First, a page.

Op-Ed: Camden’s Next School Superintendent Must Build on Predecessor’s Success

Sean M. Brown | April 20, 2018 | Opinion
The district is smaller, the politics has changed, but we still need to address major education challenges in New Jersey’s poorest city

Sean M. Brown
In 2007 I attended a Camden school board meeting for the first time. I was motivated to go there and express concerns, disturbed by my observations as a guest for career day in one of the high schools. Three years later, I was appointed to that school board, no longer an activist, but as one of nine people responsible for governance of then 27 schools and over 18,000 students.

Now as a parent of two boys — one that was in a district school under the exiting state-appointed superintendent Paymon Rounhanifard’s tenure — an active community member, frequent attendee of the school advisory board meetings, and former school board member, I submit my priorities for student success during this political and local leadership shift. The next superintendent will find a smaller district and new governor and commissioner of education whose education ideologies don’t match those of the reformers that selected Paymon in 2013.

The state and local education community are urged to keep, tweak, and increase the current progress. Among successful initiatives under Paymon’s leadership were lowering student suspensions, ensuring every student has the ability and funding to take the SATs, getting students admitted into Ivy League and other top-notch universities, introducing a new gifted and talented program pilot in elementary schools, offering a supportive central office for parents to bring concerns, establishing a tech-friendly process for registering students in all the public schools (known as Camden Enrollment), and modernizing parent engagement and support programs.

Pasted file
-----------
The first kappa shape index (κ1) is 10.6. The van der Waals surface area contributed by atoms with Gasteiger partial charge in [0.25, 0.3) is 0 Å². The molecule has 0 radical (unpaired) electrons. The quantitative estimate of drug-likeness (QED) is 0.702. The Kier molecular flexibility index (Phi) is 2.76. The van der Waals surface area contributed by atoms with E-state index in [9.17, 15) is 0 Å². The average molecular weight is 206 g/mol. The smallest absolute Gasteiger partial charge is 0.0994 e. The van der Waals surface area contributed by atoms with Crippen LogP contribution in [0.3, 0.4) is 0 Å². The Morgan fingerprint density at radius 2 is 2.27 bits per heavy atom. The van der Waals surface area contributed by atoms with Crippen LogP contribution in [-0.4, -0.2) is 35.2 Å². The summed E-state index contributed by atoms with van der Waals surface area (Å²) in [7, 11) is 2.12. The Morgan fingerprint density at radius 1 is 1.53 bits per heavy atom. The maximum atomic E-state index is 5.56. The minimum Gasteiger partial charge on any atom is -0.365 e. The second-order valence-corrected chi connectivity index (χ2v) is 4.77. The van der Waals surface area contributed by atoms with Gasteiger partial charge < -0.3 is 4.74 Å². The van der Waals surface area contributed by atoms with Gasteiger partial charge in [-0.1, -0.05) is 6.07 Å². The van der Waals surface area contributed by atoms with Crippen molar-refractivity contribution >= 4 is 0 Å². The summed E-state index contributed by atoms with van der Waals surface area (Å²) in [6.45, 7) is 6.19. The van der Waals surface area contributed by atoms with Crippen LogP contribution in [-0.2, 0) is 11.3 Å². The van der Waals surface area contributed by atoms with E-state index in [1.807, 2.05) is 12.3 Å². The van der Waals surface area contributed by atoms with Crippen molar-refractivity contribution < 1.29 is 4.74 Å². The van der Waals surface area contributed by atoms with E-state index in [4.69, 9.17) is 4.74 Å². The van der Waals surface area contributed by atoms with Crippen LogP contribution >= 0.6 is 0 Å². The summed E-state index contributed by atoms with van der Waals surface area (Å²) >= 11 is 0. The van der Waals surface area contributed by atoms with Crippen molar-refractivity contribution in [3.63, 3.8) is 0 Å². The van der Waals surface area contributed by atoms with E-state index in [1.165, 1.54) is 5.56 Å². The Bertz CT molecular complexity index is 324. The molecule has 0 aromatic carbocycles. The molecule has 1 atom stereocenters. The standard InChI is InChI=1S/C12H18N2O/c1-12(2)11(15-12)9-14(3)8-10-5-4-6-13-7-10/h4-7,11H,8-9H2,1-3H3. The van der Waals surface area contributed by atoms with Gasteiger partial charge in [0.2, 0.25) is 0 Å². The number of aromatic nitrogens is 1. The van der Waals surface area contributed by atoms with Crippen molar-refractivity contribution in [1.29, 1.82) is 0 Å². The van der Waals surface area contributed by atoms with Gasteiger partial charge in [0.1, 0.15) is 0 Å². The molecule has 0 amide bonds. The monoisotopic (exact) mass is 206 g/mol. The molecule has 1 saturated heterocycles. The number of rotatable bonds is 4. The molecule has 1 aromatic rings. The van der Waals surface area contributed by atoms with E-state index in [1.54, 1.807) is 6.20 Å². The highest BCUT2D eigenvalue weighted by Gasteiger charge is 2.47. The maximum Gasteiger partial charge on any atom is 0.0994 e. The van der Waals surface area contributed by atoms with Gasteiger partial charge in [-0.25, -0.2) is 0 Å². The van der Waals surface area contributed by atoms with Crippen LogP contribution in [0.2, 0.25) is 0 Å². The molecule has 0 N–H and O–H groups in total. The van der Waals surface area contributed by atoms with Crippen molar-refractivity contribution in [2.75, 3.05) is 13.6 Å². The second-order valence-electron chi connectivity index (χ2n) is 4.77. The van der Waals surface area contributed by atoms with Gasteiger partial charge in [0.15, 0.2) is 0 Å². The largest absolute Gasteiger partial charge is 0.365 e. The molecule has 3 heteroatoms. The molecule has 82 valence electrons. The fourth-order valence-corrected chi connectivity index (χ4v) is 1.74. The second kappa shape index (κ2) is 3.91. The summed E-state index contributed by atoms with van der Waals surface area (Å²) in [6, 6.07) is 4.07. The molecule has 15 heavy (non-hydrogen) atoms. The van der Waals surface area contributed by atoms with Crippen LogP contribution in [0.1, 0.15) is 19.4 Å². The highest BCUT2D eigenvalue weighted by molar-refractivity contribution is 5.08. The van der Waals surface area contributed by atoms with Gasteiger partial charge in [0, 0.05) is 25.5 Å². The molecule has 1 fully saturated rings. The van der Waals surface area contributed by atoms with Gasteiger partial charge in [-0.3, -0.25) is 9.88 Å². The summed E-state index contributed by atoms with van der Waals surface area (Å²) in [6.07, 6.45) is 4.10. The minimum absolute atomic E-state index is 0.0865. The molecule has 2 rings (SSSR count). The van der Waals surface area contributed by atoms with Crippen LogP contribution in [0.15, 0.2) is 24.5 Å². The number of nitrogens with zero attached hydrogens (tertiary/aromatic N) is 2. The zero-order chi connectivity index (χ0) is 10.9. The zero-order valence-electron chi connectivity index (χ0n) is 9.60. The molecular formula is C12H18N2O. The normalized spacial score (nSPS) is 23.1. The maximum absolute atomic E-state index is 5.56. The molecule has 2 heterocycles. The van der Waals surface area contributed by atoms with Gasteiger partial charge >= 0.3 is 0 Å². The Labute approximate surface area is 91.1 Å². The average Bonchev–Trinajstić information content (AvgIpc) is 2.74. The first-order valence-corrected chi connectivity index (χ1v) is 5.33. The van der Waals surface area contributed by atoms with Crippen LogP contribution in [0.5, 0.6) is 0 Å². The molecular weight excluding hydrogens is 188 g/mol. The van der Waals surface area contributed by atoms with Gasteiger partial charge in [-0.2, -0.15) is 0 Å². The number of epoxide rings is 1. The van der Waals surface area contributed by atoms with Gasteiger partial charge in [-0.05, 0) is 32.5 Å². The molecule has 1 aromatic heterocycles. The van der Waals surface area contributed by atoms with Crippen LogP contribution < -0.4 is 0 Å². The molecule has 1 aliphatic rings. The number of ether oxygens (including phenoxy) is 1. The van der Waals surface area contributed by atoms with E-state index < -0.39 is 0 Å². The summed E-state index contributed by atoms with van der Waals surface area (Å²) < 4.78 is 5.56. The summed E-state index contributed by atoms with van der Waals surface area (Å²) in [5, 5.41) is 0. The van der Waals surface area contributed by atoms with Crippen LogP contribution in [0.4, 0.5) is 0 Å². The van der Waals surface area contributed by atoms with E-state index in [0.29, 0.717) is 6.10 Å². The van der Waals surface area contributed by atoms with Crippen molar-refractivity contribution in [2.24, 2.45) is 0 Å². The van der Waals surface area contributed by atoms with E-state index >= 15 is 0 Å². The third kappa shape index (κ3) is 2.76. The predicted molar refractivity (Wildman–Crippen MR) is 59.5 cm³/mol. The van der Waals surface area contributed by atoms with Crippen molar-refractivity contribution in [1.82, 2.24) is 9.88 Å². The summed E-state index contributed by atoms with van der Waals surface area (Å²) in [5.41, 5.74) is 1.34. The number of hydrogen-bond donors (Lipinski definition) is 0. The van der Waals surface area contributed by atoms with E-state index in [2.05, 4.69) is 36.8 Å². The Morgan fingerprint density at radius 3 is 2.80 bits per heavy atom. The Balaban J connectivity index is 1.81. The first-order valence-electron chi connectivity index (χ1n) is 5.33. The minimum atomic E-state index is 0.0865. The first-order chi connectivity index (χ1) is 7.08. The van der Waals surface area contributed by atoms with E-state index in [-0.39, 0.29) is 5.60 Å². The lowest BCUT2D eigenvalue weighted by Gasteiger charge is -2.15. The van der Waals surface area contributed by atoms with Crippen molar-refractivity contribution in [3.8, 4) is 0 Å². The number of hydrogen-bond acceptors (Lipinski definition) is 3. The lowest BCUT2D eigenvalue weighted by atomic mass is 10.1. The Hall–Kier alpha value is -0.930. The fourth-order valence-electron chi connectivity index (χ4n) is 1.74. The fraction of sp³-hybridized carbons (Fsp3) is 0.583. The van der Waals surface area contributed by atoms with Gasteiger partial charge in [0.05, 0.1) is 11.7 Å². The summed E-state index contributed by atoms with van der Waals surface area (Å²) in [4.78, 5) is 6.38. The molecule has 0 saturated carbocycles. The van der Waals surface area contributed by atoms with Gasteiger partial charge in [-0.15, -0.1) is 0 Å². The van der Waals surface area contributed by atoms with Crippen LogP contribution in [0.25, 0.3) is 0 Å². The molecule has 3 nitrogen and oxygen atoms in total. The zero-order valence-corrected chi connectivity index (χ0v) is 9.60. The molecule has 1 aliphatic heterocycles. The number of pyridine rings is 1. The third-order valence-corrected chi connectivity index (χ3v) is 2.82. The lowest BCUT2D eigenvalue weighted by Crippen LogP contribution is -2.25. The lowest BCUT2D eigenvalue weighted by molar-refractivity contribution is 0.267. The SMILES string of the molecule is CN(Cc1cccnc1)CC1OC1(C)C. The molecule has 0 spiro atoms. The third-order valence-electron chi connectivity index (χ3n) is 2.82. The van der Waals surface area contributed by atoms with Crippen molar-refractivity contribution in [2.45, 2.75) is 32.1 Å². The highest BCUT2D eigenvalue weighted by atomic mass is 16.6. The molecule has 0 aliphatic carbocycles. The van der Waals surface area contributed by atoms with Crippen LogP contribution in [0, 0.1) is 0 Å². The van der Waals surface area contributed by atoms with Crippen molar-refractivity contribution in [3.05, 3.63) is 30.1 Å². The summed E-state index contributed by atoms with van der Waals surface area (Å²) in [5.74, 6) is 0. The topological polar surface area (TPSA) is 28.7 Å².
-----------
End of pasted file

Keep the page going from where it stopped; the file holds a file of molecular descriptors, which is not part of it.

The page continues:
In New Jersey’s poorest city, issues remain that need immediate attention. To address ongoing issues that impact student learning, I recommend the next superintendent, who will start in July, focus on the following:

  • Local control matters. With strong QSAC scores submitted to the state and a new mayor about to make his first appointments to the board, it is time for the process for local control to be expedited. Camden is the only district in New Jersey with both an appointed — not elected — and advisory — nonvoting — school board. No matter how awesome the next superintendent may be, local oversight with community and parental input is critical to the ultimate success of students and the city overall.
  • Special-education students still need updated and well implemented Individualized Education Programs, with a pathway out. The district also should re-examine the evaluation process and match classroom inclusion with adequate training and teacher support in the classroom.
  • Aggressively recruit teachers and central-office staff that have education experience and energy, as well as knowledge about pedagogy, urban culture, and the impact generational poverty has on learning. Preparing urban youth is about way more than teaching grit; it’s about preparing the people most impacted by system-level decisions to be empowered to influence them. That starts with students understanding the history and context for how and why cities like Camden exist and what strategies can improve social conditions.
  • Classroom norms and expectations (e.g., teacher raises hand, entire class quickly gets quiet) should be brought to every district school and classroom. All students and teachers deserve a positive learning environment that includes mutual respect and effective discipline.
  • The next superintendent should put a moratorium on charter or renaissance school growth. It’s slowed down in the last year, but it should now stop. And, to the reformers and the organizations that claim to advocate for students but blindingly support the unregulated expansion of charter or renaissance schools, must instead truly help establish recommendations or technical support for implementing the ideas numbered above for district schools. All students matter. If helping students by fixing what’s broken in traditional schools is not their true mission, they should get out of the way and stop wasting their donors’ money by pretending to do something.
  • With that said, I wish Paymon Rouhanifard and his beautiful family well. More important than my own opinion of his successful time in Camden, the future will judge by way of student outcomes and their success. That will be the most important indicator of his time here.